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Australian Journal of Pharmacy : February 2005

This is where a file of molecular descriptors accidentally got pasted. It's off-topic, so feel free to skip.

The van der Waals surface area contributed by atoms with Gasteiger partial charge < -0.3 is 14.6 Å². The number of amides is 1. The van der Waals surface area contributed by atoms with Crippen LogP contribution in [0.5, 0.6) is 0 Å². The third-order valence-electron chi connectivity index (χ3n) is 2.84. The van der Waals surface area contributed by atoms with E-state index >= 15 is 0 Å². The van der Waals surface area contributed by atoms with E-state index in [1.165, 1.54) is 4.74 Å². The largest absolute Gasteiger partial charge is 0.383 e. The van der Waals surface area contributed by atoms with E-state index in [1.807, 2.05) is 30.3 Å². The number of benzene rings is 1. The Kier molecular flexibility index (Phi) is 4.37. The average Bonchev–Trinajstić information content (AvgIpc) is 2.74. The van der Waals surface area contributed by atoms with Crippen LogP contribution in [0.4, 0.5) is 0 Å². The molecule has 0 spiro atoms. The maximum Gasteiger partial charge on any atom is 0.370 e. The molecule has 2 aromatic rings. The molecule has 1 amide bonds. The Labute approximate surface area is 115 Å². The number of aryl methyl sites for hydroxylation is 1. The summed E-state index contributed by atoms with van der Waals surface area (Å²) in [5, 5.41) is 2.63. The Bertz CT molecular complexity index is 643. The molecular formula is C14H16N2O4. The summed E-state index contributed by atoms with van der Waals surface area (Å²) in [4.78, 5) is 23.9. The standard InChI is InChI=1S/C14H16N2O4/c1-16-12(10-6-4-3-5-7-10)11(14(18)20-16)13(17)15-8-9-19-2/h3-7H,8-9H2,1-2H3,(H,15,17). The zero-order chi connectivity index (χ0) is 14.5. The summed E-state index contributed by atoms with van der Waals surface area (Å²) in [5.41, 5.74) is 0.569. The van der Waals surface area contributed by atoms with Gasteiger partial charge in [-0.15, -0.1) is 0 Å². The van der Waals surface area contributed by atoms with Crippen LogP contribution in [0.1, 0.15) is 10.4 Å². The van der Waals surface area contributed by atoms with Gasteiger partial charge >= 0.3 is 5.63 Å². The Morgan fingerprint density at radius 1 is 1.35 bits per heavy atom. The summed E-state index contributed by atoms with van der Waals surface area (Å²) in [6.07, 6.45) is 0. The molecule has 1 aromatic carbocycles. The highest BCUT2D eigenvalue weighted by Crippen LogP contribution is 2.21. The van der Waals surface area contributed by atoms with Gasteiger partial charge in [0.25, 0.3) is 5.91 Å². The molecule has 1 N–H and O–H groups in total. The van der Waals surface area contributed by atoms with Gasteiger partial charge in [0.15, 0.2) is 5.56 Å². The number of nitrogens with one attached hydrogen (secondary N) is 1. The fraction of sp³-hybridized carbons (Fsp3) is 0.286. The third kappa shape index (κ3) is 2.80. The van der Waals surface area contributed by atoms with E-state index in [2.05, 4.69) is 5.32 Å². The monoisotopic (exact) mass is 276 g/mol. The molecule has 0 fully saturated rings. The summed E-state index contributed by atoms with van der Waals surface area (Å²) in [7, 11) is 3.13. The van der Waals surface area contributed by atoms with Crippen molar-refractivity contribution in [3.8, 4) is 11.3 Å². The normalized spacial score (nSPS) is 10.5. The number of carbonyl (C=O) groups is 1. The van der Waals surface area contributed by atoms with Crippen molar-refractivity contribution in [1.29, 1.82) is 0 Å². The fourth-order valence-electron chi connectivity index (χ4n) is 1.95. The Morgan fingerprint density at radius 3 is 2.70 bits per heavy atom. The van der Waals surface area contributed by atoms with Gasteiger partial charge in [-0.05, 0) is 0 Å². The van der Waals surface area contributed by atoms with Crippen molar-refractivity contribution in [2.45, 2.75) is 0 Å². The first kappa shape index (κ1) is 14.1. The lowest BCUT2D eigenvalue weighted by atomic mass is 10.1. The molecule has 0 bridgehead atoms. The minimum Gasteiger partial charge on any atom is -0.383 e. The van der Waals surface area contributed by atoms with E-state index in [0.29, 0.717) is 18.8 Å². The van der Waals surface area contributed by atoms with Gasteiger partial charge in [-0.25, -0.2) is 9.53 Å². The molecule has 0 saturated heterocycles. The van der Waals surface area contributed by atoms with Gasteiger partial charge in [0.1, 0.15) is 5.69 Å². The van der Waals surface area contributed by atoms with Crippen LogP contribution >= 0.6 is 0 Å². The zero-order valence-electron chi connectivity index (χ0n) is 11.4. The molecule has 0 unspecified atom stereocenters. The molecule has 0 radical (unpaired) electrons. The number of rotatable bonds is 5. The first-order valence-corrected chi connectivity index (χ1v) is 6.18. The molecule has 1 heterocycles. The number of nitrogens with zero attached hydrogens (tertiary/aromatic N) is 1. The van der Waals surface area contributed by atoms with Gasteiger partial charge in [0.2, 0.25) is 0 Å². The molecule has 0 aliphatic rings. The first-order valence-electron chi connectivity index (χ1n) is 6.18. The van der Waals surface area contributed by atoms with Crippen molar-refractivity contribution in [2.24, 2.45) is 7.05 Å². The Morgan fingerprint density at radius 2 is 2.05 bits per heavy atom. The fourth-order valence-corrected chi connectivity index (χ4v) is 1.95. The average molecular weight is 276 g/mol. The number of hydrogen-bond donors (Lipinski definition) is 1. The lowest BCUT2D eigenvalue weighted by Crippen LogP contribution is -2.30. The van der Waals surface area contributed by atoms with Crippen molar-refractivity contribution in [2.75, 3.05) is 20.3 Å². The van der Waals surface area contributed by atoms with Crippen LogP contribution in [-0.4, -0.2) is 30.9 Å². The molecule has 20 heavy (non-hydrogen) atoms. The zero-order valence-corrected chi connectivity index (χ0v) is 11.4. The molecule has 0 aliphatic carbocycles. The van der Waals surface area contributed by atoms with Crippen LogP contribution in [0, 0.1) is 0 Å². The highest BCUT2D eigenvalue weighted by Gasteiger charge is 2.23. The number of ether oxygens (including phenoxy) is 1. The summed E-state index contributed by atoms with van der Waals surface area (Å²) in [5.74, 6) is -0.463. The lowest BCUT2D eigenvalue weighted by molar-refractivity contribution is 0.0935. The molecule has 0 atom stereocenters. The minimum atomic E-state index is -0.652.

Do your patients understand the importance of calcium? 84% of Australian women 55 years and over do not get enough dietary calcium. Do they understand the consequences? 1 Inadequate calcium intake is a major risk factor for osteoporosis.2 • Calcium is required for normal bone development and maintenance3 • Low calcium intake is associated with osteoporosis, often resulting in bone fracture3 Osteoporosis is largely preventable.2 • Adequate calcium intake is essential for the prevention and treatment of osteoporosis4 • After age 60, around 60% of women and 30% of men suffer osteoporotic fractures3 • The annual health cost of osteoporosis to the Australian community is $1.9 billion2 How Caltrate can help reduce the risk of osteoporosis. One of the things you can do to help patients at risk of osteoporosis is to make sure they have adequate dietary calcium. Caltrate is an effective & economical calcium supplement, containing calcium carbonate, the most concentrated calcium salt. Calcium carbonate contains 40% elemental calcium, a higher percentage than in calcium citrate,5 and is equally bioavailable when taken with food.6 Each Caltrate tablet provides 600mg of elemental calcium, equivalent to 60-75% of the calcium Recommended Dietary Intake7 adults*– plus it’s lactose and gluten free. for Available on PBS restricted benefit For full active ingredients see the labels Assists in preventing and treating osteoporosis. Wyeth Consumer Healthcare Pty Limited 17-19 Solent Circuit, Norwest Business Park, Baulkham Hills NSW 2153 Ph: (02) 9762 6100. Fax: (02) 9023 0010. Toll Free: 1800 283 195. www.wyethconsumer.com.au 1. Australian Bureau of Statistics. National Nutrition Survey. Nutrient intakes and physical measurements, Australia 1995. (Cat. No: 4805.0). 2. Osteoporosis Australia. The burden of brittle bones: costing osteoporosis in Australia. Access Economics Pty Limited, Canberra ACT, pp 1-36, September 2001. 3. National Health and Medical Research Council. Dietary Guidelines for Australian Adults. Commonwealth of Australia 2003. 4. Wark JD, Nowson C. Calcium supplementation: the bare bones. Aust Prescr 2003;26:126-7. 5. Martindale. The complete drug reference, 33rd edition. Pharmaceutical Press, 2002, p 1189. 6. Heaney RP et al. Absorption of calcium as the carbonate and citrate salts, with some observations on method. Osteoporosis Int 1999;9(1):19-23. 7. National Health & Medical Research Council. Recommended dietary intakes for use in Australia. AGPS Canberra, 1991. ®Registered Trademark. *Except pregnant or lactating. McNABB WL7324